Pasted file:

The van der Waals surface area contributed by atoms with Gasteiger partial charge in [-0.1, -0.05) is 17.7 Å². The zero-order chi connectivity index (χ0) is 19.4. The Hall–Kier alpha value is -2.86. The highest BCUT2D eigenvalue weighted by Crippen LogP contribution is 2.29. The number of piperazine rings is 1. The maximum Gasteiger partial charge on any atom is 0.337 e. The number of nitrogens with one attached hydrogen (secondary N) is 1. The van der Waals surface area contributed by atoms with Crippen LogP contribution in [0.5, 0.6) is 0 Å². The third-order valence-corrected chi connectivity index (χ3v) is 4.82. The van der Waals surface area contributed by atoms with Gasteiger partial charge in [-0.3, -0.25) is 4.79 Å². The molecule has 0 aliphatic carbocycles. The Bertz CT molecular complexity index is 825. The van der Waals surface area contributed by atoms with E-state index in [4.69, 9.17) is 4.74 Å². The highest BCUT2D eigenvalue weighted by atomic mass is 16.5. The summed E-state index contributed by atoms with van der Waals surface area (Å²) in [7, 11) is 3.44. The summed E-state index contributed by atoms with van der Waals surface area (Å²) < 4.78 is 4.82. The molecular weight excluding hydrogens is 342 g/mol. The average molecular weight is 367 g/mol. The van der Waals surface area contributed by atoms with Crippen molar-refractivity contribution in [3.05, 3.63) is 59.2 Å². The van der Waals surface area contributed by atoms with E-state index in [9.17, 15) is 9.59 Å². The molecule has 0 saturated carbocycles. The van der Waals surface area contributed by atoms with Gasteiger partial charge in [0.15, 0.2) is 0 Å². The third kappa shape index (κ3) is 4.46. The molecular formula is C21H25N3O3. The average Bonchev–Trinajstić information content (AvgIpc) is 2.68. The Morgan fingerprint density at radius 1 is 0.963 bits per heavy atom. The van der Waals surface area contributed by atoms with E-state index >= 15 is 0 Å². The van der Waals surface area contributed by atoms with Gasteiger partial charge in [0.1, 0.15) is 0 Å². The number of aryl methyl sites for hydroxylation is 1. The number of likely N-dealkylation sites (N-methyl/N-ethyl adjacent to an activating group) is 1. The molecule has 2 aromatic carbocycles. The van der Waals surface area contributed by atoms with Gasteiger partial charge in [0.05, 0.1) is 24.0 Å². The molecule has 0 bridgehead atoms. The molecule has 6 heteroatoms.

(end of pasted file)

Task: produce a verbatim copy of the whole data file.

The van der Waals surface area contributed by atoms with Gasteiger partial charge in [-0.1, -0.05) is 17.7 Å². The zero-order chi connectivity index (χ0) is 19.4. The Hall–Kier alpha value is -2.86. The highest BCUT2D eigenvalue weighted by Crippen LogP contribution is 2.29. The number of piperazine rings is 1. The maximum Gasteiger partial charge on any atom is 0.337 e. The number of nitrogens with one attached hydrogen (secondary N) is 1. The van der Waals surface area contributed by atoms with Crippen LogP contribution in [0.5, 0.6) is 0 Å². The third-order valence-corrected chi connectivity index (χ3v) is 4.82. The van der Waals surface area contributed by atoms with Gasteiger partial charge in [-0.3, -0.25) is 4.79 Å². The molecule has 0 aliphatic carbocycles. The Bertz CT molecular complexity index is 825. The van der Waals surface area contributed by atoms with E-state index in [4.69, 9.17) is 4.74 Å². The highest BCUT2D eigenvalue weighted by atomic mass is 16.5. The summed E-state index contributed by atoms with van der Waals surface area (Å²) in [7, 11) is 3.44. The summed E-state index contributed by atoms with van der Waals surface area (Å²) < 4.78 is 4.82. The molecular weight excluding hydrogens is 342 g/mol. The average molecular weight is 367 g/mol. The van der Waals surface area contributed by atoms with Crippen molar-refractivity contribution in [3.05, 3.63) is 59.2 Å². The van der Waals surface area contributed by atoms with E-state index in [9.17, 15) is 9.59 Å². The molecule has 0 saturated carbocycles. The van der Waals surface area contributed by atoms with Gasteiger partial charge in [0.15, 0.2) is 0 Å². The third kappa shape index (κ3) is 4.46. The molecular formula is C21H25N3O3. The average Bonchev–Trinajstić information content (AvgIpc) is 2.68. The Morgan fingerprint density at radius 1 is 0.963 bits per heavy atom. The van der Waals surface area contributed by atoms with E-state index >= 15 is 0 Å². The van der Waals surface area contributed by atoms with Gasteiger partial charge in [0.1, 0.15) is 0 Å². The number of aryl methyl sites for hydroxylation is 1. The number of likely N-dealkylation sites (N-methyl/N-ethyl adjacent to an activating group) is 1. The molecule has 2 aromatic carbocycles. The van der Waals surface area contributed by atoms with Gasteiger partial charge in [0.05, 0.1) is 24.0 Å². The molecule has 0 bridgehead atoms. The molecule has 6 heteroatoms.